Originally Posted by LastButNotLeast
The "rule of thumb" is that it's never a good idea. It is, however, sometimes a necessary evil.
Like when? And is looking at the distortion a good way to know whether the trade off was worth it (and if so, what thresholds do you use to judge that)?
You can boost a dip, you just can't boost a NULL.
Right. But at what point does a dip become a null, because isn't a null essentially just a very large dip? Is a -20dB dip a null, a -40dB dip a null etc?
So if you apply a boost and nothing happens, you may as well un-apply it, since it's not doing any good, and probably doing some harm.
Makes total sense. Of course there are times then boosting a dip can looks smooth, but without realizing what one may have done as far as clipping or distortion. Which is why I asked about determining the effectiveness of such a boost above.
You're overthinking (one of my favorite passtimes) distortion.
This is AVS. That's what we do around here eh?
REW has a nice help file:
Yes I looked at that yesterday, but I was unsure of what it was referring to. And I just looked again - its pretty technical and not sinking in, yet.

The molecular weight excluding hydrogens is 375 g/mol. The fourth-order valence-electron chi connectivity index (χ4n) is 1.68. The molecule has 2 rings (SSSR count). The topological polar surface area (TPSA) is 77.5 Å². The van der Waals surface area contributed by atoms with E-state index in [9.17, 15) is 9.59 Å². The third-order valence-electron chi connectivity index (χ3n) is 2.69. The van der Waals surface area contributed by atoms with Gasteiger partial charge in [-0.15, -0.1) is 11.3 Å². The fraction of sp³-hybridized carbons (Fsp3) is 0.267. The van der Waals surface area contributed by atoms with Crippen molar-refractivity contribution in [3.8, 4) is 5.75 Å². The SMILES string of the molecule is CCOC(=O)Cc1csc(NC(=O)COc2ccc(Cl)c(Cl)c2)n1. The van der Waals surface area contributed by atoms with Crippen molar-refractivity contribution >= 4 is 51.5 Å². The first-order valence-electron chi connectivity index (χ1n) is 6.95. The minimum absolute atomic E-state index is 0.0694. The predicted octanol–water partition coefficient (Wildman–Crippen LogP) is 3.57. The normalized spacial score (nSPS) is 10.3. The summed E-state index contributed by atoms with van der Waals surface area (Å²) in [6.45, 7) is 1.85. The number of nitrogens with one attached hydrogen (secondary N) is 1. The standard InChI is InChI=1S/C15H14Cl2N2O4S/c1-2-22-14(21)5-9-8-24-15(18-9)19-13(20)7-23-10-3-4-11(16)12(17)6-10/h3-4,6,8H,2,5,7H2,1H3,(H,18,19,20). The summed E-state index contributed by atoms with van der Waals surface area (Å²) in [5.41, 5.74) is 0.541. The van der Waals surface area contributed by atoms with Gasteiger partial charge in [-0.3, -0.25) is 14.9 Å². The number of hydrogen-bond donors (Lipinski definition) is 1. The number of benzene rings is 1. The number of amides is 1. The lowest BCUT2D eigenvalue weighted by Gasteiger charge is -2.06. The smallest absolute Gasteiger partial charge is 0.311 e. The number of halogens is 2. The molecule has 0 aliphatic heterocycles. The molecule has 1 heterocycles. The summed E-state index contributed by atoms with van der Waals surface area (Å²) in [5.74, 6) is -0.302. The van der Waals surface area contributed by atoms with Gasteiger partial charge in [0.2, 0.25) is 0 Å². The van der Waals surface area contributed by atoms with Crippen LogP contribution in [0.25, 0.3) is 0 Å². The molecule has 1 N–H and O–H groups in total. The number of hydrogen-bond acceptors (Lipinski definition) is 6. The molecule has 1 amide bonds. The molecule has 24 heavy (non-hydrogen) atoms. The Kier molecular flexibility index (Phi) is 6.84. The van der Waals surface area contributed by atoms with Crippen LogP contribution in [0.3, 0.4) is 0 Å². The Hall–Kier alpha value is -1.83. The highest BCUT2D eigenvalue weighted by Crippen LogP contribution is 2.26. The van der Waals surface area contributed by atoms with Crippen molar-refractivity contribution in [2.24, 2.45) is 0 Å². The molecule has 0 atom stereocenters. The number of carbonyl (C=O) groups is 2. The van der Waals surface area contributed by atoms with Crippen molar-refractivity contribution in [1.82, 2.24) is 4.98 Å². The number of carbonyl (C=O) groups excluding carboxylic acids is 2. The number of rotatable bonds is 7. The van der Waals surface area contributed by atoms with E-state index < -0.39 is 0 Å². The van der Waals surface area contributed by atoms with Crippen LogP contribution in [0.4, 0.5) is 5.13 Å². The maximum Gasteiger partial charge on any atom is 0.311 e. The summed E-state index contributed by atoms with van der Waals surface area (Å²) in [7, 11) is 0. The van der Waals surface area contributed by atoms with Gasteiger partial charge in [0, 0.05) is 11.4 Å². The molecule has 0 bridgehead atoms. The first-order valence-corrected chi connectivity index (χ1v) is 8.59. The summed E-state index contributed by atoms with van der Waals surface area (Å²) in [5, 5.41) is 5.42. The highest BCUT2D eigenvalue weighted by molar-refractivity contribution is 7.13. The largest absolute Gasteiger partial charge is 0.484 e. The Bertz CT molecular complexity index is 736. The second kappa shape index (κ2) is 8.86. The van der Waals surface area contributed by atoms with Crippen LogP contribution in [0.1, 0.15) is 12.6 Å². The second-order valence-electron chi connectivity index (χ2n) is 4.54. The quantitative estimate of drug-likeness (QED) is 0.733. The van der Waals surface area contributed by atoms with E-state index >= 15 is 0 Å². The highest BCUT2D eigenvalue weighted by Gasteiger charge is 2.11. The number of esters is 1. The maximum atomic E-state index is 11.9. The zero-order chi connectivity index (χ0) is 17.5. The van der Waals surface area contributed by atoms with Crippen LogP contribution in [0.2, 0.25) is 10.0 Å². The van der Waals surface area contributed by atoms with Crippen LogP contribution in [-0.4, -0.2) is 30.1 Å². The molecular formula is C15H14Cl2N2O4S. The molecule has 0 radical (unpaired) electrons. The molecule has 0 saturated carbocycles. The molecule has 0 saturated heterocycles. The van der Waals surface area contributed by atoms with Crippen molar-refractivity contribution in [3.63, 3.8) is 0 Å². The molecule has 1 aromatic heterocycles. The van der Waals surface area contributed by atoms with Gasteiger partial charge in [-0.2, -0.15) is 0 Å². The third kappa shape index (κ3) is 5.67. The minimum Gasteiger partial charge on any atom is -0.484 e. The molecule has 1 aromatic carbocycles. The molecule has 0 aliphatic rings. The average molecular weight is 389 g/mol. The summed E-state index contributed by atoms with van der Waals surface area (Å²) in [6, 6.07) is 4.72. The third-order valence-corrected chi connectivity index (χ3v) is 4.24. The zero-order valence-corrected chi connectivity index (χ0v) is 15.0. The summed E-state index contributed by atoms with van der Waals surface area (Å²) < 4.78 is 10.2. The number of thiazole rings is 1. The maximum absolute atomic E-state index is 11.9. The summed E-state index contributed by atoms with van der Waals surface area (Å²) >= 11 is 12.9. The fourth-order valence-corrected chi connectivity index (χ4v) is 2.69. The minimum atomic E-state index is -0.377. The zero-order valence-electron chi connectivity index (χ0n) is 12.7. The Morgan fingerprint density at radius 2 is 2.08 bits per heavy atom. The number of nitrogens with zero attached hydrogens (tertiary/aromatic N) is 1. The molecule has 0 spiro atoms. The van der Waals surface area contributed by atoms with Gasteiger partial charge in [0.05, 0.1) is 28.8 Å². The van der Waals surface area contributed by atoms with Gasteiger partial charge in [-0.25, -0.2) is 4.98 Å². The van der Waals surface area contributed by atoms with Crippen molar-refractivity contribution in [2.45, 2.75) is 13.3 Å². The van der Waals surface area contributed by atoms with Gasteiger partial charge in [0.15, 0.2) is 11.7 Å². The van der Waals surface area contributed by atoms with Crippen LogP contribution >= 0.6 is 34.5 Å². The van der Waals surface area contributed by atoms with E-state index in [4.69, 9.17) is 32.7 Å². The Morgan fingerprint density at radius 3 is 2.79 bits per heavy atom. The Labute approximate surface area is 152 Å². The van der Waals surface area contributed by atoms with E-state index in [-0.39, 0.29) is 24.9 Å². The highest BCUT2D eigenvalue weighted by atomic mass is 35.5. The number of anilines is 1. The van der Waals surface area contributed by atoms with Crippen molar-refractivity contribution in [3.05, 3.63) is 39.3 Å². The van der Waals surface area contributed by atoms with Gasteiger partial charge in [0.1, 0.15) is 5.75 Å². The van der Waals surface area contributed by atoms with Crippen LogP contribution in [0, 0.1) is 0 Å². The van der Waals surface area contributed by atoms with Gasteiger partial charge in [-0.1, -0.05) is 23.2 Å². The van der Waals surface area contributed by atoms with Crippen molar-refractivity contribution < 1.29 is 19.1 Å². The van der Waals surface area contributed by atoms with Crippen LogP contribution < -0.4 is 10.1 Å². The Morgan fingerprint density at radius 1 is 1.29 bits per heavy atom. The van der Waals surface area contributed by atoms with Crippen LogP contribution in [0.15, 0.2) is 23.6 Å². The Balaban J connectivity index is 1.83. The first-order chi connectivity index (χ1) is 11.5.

This is one of my graphs. Notice the THD at 20Hz:
Nothing really sticks out at 20Hz, at least compared to what's to the left of it. Unless that's distortion too at 10 Hz and 15 Hz.
This is another. Notice more THD at 20Hz (less desirable):
Now this hump at 20 Hz is much more notable. What is the scale for the THD? I don't think its dB on the left, and on the right it just shows a label of 200 Hz at the bottom of the axis. When looking at the THD, where do you draw the line between an acceptable and unacceptable amount/level?
Interestingly, on either of those, if you go to the null at 70ishHz, you can see the distortion go up. So I certainly don't want to try to add any boost there.
Yes I see it go up at 70Hz. However it does so just a tiny bit, when compared to the large hump at 20 Hz. So why is this movement at 70 Hz noteworthy?